What is a Pump Station?

April 13, 2022

What is a pump station and how do they work?

About the author:

Brian Campbell is the founder of WaterFilterGuru.com, where he blogs about all things water quality. His passion for helping people get access to clean, safe water flows through the expert industry coverage he provides. Follow him on twitter @WF_Guru or contact him by email [email protected].

A pump station, otherwise known as a pumping station or a sewage pumping station, is a storage and collection chamber that lifts and distributes wastewater or sewage when it cannot naturally be carried by gravity. 

This guide will look at pump stations in more detail, including how they work, why and when they are used, their pros and cons, and the types of pump stations available. 

Where are Pump Stations Used & Why?

Pumping stations are used in a variety of applications. Housing estates, hospitals, commercial sites, schools, and other public and private establishments all use them. 

They have several purposes, but primarily they: 

  • Transport sewage or wastewater to a sewage system in instances when gravity cannot naturally carry the sewage (such as up an incline); and
  • Are a cost-effective alternative to a sewage system that uses gravity.

Why Might you Need a Pump Station?

You might need a pump station if: 

  • A sewer line travels up an incline or over a ridge.
  • The cost of groundworks to allow gravity-based sewage flow is higher than the cost of installing a pump station.
  • A gravity system has not been built.
  • Sewage needs to travel from a basement floor, which is too low to allow flow by gravity.

How Pump Stations Work

A pump station works by collecting sewage or wastewater and storing it in a chamber. When the collected sewage reaches the maximum level, the sewage is lifted through a discharge system using a high-pressure integral pump. The liquid is then pumped into a sewage treatment works or gravity sewer.

A float switch or a liquid level sensor is used to closely monitor the levels. When the sensor or float switch is triggered, the pump station switches on. Once all the liquid has been carried away, the station switches off. Depending on the application, some stations use a single pump, while others use multiple. 

Often times, a pump station operates entirely on its own, and does not need to be manually switched on and off thanks to automated design features. 

The Two Categories of Pump Stations

There are two main categories of pump stations: private pump stations and adoptable pump stations. 

Private Pump Stations

Private pump stations are installed at developments that are run privately, in both the commercial and residential sectors. These stations are used for removing wastewater or sewage from properties that do not have access to the main sewage systems. 

Adoptable Pump Stations

Adoptable pump stations are installed at large-scale or public applications and must be compliant with all sewage, construction, and water company requirements. These stations are used for removing sewage or wastewater in public sewage systems. 

Pros and Cons of Pump Stations

Pump Stations Pros 

Some of the biggest advantages of installing a pump station are: 

  • Pump stations are convenient and (in some cases) cost-cutting when new sewage systems are installed.
  • A pump station has a remote monitoring system, which means that operators can keep updated with the system’s functioning without being on site.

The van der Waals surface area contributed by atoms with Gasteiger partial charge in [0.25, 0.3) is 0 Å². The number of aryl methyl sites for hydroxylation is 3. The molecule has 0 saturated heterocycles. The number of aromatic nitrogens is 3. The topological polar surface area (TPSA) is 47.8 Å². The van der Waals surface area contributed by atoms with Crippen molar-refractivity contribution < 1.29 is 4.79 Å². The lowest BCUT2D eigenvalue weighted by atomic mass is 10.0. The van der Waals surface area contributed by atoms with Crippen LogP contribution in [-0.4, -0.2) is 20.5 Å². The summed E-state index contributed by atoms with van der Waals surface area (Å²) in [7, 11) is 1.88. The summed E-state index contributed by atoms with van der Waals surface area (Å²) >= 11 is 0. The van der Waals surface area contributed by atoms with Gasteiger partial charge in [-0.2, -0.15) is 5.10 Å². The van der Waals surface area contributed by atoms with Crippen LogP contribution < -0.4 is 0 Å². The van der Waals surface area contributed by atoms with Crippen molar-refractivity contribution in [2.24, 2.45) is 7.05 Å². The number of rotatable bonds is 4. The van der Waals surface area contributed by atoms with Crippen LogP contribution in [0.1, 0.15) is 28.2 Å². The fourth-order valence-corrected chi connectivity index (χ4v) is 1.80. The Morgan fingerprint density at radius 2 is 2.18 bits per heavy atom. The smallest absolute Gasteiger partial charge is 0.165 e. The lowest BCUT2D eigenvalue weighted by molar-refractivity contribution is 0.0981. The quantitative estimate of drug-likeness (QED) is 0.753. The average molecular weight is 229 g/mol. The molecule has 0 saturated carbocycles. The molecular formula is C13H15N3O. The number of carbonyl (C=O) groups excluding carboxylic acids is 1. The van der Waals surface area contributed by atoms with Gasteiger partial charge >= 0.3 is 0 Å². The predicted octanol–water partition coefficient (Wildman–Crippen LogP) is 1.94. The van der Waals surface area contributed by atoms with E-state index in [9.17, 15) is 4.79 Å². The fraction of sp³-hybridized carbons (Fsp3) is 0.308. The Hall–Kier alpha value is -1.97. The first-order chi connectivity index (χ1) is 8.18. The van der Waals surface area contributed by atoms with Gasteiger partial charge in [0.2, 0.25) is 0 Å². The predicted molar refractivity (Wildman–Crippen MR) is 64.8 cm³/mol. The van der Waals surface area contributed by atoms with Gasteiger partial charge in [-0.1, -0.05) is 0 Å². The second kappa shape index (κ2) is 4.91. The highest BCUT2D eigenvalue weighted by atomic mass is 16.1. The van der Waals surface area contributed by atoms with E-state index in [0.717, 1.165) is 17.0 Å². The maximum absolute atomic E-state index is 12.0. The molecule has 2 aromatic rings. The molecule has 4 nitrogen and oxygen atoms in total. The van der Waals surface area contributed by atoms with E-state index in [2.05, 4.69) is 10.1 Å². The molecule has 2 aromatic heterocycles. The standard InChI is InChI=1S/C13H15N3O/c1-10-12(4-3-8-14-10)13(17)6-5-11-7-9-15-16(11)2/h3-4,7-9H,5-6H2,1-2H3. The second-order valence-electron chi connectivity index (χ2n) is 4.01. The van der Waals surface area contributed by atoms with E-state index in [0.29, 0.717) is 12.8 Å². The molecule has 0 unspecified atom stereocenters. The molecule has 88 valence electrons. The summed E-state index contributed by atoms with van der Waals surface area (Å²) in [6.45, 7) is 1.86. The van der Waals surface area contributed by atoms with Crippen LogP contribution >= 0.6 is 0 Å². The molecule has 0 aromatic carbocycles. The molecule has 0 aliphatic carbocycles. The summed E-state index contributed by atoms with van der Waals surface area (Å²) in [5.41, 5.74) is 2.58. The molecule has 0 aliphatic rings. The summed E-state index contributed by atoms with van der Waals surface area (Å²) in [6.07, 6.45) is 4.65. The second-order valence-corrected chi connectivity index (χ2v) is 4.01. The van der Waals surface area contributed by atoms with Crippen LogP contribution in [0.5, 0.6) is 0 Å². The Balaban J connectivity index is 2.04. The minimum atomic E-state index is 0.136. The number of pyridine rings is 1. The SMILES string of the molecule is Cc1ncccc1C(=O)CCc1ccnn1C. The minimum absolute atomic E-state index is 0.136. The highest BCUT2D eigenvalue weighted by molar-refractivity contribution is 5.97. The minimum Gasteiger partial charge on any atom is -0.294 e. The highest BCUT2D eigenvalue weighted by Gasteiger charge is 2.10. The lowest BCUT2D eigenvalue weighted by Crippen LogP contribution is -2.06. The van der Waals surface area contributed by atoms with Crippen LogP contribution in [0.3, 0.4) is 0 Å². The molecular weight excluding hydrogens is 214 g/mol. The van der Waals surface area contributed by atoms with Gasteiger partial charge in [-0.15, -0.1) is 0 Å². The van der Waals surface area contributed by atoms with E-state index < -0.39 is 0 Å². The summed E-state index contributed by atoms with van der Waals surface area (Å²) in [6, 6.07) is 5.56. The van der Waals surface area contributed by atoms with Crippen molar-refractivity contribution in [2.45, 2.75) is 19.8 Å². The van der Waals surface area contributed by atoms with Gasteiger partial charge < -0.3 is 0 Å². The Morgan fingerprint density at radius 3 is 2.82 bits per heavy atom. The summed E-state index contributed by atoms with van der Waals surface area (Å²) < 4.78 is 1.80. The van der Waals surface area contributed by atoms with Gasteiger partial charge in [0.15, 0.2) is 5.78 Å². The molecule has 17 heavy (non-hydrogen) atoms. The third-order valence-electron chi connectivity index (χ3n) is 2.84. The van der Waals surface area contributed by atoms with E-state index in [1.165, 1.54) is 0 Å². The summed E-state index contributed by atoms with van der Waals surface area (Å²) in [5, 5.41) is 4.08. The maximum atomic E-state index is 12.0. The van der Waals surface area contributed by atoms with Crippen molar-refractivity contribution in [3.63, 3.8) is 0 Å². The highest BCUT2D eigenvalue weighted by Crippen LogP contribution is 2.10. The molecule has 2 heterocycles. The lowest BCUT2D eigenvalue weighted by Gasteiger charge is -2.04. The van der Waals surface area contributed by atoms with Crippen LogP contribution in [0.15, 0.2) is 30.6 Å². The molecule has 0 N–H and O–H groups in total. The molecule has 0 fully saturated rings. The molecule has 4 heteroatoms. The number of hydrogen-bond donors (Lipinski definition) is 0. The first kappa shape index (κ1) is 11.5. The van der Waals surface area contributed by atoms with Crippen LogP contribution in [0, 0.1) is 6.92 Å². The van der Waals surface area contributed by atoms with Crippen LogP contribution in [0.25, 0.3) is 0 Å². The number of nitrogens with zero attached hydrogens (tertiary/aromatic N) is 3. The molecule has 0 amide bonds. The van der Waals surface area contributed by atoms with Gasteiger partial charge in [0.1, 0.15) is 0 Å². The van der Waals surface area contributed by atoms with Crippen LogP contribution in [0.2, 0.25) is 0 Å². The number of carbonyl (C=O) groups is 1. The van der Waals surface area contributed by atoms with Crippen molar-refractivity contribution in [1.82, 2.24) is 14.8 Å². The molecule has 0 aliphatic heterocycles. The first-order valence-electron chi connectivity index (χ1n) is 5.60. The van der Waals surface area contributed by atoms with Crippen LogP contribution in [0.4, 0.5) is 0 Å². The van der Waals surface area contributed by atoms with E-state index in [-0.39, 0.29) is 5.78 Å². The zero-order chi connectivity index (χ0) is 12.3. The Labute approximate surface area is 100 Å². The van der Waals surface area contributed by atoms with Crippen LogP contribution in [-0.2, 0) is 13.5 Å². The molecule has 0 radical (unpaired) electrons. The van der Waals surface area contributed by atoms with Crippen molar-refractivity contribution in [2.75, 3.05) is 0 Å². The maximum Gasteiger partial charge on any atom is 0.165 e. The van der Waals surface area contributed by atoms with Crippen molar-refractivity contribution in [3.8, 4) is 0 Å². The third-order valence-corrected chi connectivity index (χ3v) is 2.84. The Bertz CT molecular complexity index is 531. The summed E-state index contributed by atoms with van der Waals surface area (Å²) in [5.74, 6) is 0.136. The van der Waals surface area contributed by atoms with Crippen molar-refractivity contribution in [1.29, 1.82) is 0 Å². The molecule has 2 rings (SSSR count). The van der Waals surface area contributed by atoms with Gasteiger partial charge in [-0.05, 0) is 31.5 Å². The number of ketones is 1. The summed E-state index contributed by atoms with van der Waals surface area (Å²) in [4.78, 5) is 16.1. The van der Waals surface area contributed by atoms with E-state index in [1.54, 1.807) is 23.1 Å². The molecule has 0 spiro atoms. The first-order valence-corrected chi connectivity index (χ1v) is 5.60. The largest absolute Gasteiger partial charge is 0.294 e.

• Pump stations automatically pump sewage without needing manual intervention, reducing the risk of injury and health effects.
  • A pumping station can be tailored to both commercial and domestic applications, with different pump sizes and capacities.
  • Pumps typically have a wide intake to prevent blockages (although blockages are still a primary challenge in all pumping applications).
  • Alarms are fitted in pumping stations to alert operators to functioning issues, reducing the risk of overflowing sewage.

Pump Stations Cons

The setbacks of pumping stations are: 

  • To ensure that they are fit for purpose and reliable, pump stations need to be expertly designed and installed, and the cost of hiring an expert to design and install a pumping station can be expensive.
  • Although pump stations do not require a lot of electricity, power usage must be considered, especially if the system is overused.
  • Sourcing parts for pump stations can sometimes be difficult.
  • Buildups of grease and fat can affect the reliability of the system.
  • While pumps are designed to avoid blockages, there is still a risk that the system could become blocked.

Selecting a Pumping Station

There are many types and sizes of pump stations, each designed for a specific purpose. When selecting a pumping station, a utility should consider: 

  • The size of a property;
  • The consistency of the waste that needs to be transported away (i.e. is it water or sewage?);
  • The amount of liquid that needs to be transported;
  • The type of incline that is needed; and
  • The distance that the liquid will need to travel before gravity can take over.


Pump stations are the best solution for transporting wastewater and sewage when gravity is not strong enough for the job (or a gravity system is not practical). Pump stations can be installed in public and private applications, and are automatic devices that do not require manual input. Although pumping stations are expensive and have a low risk of blockages, their long-term benefits usually make them worth the investment.

About the Author

Brian Campbell

Brian Campbell is the founder of WaterFilterGuru.com, where he blogs about all things water quality. His passion for helping people get access to clean, safe water flows through the expert industry coverage he provides. Follow him on twitter @WF_Guru or contact him by email [email protected].

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